Former Abbott chief-of-staff entangled in #RegentGate now consults A&M
It certainly appears to be what we thought it was.
Throughout our #RegentGate coverage, based upon very strong sourcing, we’ve maintained Gov. Greg Abbott’s former chief-of-staff Daniel Hodge played a pivotal role in events that would lead to the ouster of Texas Tech University System Chancellor Bob Duncan.
A new document reveals that Hodge’s consulting group, DTH Strategies, is currently under contract with the Texas A&M System Office— the office overseen by Chancellor John Sharp, the world’s staunchest opponent of Tech’s proposed veterinarian school in Amarillo. The dates of the contract overlap Duncan’s inexplicable ousting last month.
About Hodge’s role with Tech Board of Regents in late 2016, we’ve previously written:
Hodge, then 38, a bright, young hand with deep beltway connections— one of the most significant being with Texas A&M System Chancellor John Sharp— imposed a threat upon the Tech board: Choose between a dental school and a vet school. One or the other, but not both, the governor’s man directed.
This was hardly a choice. The El Paso-based dental school had millions of dollars worth of commitments, thanks in large part to Board Chairman Rick Francis’ El Paso business ally Woody Hunt. The vet school proposal, however, was almost entirely funded by hope
To drive the point home— lest there be any confusion that a choice wasn’t actually being offered— Hodge, according to sources, instructed regents up for reappointment in January 2017 that helpfulness in getting Duncan to hit the brakes on the vet school could be significant determination in reappointment considerations.
For those who’ve followed our coverage, late 2016 marks a critical period which would set Duncan’s “retirement” in motion.
On Friday evening, Quorum Report Editor Scott Braddock tweeted a link to an A&M System Office purchase order to with Hodge’s group “to provide strategic advice (sp) on public policy matters.”
Regardless of where their college degree was earned, one could logically deduce that Abbott’s former chief is now under contract by to do what he’s been doing since at least late 2016— wrecking Tech’s vet school proposal.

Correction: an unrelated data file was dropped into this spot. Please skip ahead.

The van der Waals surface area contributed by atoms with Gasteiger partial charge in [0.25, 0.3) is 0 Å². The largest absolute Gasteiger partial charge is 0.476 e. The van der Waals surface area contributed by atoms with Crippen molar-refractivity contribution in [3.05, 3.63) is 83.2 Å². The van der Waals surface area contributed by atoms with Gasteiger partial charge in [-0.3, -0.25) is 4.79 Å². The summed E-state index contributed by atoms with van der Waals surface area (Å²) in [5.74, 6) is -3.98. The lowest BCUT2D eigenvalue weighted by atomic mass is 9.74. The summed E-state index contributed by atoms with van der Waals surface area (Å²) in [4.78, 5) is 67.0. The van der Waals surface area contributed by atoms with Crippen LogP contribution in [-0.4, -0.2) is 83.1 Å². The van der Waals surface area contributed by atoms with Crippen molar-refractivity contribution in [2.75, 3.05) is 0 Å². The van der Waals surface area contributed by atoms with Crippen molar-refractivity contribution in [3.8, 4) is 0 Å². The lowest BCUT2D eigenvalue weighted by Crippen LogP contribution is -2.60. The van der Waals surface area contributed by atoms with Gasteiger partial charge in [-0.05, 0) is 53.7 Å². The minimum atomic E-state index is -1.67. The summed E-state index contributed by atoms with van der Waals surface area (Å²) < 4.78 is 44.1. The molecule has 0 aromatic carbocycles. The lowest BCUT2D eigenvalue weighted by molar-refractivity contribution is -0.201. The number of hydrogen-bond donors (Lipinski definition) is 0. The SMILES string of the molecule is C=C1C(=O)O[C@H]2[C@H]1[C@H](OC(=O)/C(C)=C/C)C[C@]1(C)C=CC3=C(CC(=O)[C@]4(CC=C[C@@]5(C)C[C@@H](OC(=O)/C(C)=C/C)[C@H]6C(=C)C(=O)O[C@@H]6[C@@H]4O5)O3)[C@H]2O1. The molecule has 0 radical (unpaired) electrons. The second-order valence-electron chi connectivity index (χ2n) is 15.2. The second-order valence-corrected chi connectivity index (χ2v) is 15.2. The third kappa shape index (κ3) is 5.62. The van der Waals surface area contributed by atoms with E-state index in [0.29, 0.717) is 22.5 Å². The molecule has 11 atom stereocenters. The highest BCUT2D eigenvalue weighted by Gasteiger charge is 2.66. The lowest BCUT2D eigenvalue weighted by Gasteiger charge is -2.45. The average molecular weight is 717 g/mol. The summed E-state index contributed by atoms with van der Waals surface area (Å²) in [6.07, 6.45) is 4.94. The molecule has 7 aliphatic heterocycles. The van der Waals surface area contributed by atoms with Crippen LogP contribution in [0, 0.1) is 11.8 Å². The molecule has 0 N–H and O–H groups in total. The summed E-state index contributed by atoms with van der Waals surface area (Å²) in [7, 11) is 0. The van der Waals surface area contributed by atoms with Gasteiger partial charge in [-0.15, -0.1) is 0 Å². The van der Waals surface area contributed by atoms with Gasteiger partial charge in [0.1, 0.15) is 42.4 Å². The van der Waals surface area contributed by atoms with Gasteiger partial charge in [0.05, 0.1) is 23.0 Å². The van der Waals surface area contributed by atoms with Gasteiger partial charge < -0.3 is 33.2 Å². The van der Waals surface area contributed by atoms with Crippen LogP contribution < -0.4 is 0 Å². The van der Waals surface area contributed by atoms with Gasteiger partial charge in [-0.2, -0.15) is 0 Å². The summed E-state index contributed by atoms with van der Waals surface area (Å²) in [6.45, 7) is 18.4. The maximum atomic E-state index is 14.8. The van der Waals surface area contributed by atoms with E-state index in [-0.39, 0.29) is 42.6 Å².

For context, longtime Texas political observers questioned Abbott’s ability lead, especially in comparison to his predecessor, during his first in his first three years as governor— a period in which many observed Hodge often assert himself in Abbott’s stead. The New York Times wrote about the governor’s “struggle to lead” in July 2017. In the piece The Times quoted a column I had recently written:
… in The Lubbock Avalanche-Journal, Jay Leeson, a columnist and talk-radio co-host, quoted an unnamed Republican lawmaker who said the state was being “run by Governor Hodge,” a reference to Mr. Abbott’s chief of staff, Daniel Hodge.
In a Thursday visit to Amarillo, Abbott touted his support for Tech’s vet school. Sources in attendance also say that in general remarks, Abbott, unprompted, categorically denied that he, himself, ever threatened Tech regents to choose between a proposed dental school in El Paso and the vet school.
This is technically true.
But the real question for Abbott is this: Will you categorically deny that your former chief of staff directed that this decision be made, wanted a consensus vote that would put the vet school on pause and demanded your name not be involved in any of it?
And if you think Abbott can honestly do that, I’ve got a ski resort in Amarillo— or, perhaps, a vet school— to sell you.
Jay Leeson is the founder of Other Side of Texas. You can hear the radio program by the same name each weekday 5-6pm CST on AM 580 Lubbock, streaming at OtherSideofTexas.com. Each episode is posted as a podcast, subscribe at Apple podcasts.
Click here to read about Tech Board Chairman Rick Francis’ financial interests in Tech’s proposed downtown El Paso
Click here to read about how documents prove Tech Chancellor Bob Duncan was forced to retire
Click here to read Texas Tech’s #RegentGate and the Questions that Linger: Part 1
Click here to read Texas Tech’s #RegentGate and the Questions that Linger: Part 2
Featured image via Texas Tribune